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Lecture 3

Lecture 3 - Ethics in Research.docx

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Department
Psychology
Course
Psychology 2800E
Professor
Doug Hazlewood
Semester
Fall

Description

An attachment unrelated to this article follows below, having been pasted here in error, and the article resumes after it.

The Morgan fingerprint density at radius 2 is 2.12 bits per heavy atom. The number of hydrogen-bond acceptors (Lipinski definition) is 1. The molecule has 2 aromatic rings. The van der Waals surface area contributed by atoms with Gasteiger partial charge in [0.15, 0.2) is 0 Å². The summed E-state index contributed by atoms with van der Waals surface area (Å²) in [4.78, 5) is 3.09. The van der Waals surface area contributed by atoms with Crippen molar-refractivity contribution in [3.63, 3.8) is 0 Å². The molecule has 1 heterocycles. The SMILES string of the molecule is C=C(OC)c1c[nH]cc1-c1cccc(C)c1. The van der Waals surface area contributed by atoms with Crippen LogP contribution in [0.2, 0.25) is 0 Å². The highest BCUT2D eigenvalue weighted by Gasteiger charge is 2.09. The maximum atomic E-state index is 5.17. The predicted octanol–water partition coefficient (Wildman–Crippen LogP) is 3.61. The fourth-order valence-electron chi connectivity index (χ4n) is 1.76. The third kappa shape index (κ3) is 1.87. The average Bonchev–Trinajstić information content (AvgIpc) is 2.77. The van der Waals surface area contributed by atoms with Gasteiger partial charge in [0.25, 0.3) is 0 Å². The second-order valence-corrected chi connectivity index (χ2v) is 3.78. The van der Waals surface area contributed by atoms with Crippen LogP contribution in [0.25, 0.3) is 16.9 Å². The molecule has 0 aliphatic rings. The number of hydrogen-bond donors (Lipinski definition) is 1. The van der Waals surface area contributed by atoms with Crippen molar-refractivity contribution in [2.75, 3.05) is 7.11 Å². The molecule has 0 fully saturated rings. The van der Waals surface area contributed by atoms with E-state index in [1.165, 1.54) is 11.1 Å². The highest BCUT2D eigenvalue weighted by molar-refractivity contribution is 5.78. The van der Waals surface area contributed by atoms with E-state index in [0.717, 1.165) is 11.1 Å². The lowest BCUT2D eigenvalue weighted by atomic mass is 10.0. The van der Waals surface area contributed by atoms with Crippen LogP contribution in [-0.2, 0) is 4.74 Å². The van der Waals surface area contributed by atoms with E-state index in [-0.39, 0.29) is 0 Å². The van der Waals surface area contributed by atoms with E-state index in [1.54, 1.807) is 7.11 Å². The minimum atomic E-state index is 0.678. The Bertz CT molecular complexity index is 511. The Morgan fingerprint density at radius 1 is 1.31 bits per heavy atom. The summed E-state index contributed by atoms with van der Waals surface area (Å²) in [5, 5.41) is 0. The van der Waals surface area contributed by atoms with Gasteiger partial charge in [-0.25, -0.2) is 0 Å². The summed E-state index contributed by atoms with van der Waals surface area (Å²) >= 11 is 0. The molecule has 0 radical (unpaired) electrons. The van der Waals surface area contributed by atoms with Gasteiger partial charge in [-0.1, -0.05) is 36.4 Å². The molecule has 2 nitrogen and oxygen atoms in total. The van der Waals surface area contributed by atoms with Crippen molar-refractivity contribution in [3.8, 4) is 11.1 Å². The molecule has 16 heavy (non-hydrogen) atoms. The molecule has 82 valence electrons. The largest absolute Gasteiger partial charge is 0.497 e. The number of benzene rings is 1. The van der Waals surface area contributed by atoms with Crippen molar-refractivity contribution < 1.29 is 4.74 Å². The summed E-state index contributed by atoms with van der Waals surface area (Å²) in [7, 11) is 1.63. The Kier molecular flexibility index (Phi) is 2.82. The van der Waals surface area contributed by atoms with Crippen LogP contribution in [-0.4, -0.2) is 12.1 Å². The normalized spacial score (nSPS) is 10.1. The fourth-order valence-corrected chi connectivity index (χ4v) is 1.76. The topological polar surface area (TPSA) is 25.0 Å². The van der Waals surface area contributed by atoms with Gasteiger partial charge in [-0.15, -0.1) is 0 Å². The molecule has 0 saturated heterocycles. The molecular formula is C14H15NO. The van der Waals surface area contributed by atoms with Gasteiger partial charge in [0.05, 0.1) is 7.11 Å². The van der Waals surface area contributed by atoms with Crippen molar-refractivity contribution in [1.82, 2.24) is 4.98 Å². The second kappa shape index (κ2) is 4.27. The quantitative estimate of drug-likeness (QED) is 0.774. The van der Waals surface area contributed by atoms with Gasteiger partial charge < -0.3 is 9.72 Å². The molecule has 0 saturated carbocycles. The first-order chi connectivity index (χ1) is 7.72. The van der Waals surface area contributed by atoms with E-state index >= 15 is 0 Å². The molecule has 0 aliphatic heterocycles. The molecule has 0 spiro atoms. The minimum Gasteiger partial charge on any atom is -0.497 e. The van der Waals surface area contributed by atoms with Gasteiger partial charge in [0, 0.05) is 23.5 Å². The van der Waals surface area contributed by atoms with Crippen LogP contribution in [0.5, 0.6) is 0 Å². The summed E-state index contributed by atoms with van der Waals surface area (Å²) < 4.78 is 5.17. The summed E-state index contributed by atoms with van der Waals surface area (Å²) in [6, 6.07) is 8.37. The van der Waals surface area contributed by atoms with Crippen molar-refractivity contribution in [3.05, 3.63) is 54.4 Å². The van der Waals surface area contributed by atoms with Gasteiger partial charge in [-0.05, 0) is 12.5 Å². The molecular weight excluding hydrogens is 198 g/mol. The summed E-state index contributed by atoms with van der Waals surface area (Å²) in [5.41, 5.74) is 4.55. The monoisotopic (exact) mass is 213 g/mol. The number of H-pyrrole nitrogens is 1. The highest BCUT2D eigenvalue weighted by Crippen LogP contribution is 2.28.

Ethics in Research Prologue A. What is “ethics”?  A branch of philosophy concerned with moral issues of “right” and “wrong”  To behave “ethically” is to do what is morally right B. Why do scientists need an ethical code of conduct?  Most scientists put their faith in the good judgment of their fellow scientists; they won’t do anything wrong to their participants, but seriously misguided  The Tuskegee Syphilis study (1932): A treatment for syphilis was deliberately withheld from patients  The Willowbrook Hepatitis study (1956): Children with cognitive disabilities deliberately infected with hepatitis  Medical experiments in German concentration camps during WW2  The Nuremberg Trials (1946): 20 scientists charged with willing participation in crimes against humanity (after 140 days of testimony, 16 found guilty; 7 hanged)  Set the stage of modern terms for defining ethical codes of conduct Part 1: Ethical Codes of Conduct A. The Nuremberg Code (published in 1947 (one year after trials); 10 principles for the ethical treatment of humans in research)  1 principle: “the voluntary consent of the human subject is absolutely essential”,  6 principles focus on protecting participants from physical and mental suffering  3 principles emphasize that research must have a useful purpose and be conducted by trained professionals B. Ethical Codes in Psychology 1. APA (1953): A code for clinical psychologists  APA (1973): expanded; adds sections with code for research psychologists  APA (2010): Current version (Chapter 3 W&M) 2. CPA (1978…2000): Code of ethics for psychologists 3. Tri-Council policy statement on ethical conduct for research involving humans (TCPS, 2010)  The 3 Canadian research councils:  CIHR : Canadian institutes for health research (medical research)  SSHRC: Social sciences and humanities research council  NSERC: Natural sciences and engineering research council  Rather than the 3 having different ethical codes of conduct, they made 1 code of conduct that governs research for all 3  TCPS governs all research at Western (including honors theses) Part 2: Eight Principles of the TCPS Principle 1: Respect for Human Dignity  A “moral imperative”  The Cardinal Principle on which all other principles are based 1. Don’t treat research participants as “objects” to be studied; treat them with dignity and respect, 2. Be concerned with their safety and welfare Principle 2: Respect for free and informed consent 1. Participants have a right to be informed about anything that might influence their willingness to participate (purpose, procedures, and possible risks) 2. Must consent (agree) to participate  Can withdraw consent at any time without penalty  Participant can feel free to skip questions that they don’t want to answer in a questionnaire  Consent should be obtained in writing (see Labs) 3. Informed consent must be freely given:  Consent must be voluntary (no “coercion”, “undue influence”)  Avoid subtle forms of pressure (e.g., grades, large monetary incentives; highly attractive benefits) Principle 3: Respect for vulnerable persons (e.g., children)  Obtain informed consent from legal guardian  Obtain assent from participants (do they want to participate) Principle 4: Respect for privacy and confidentiality  People have a legal right to privacy  You have obligation to keep data confidential (personal information that identifies participants must be kept private) 
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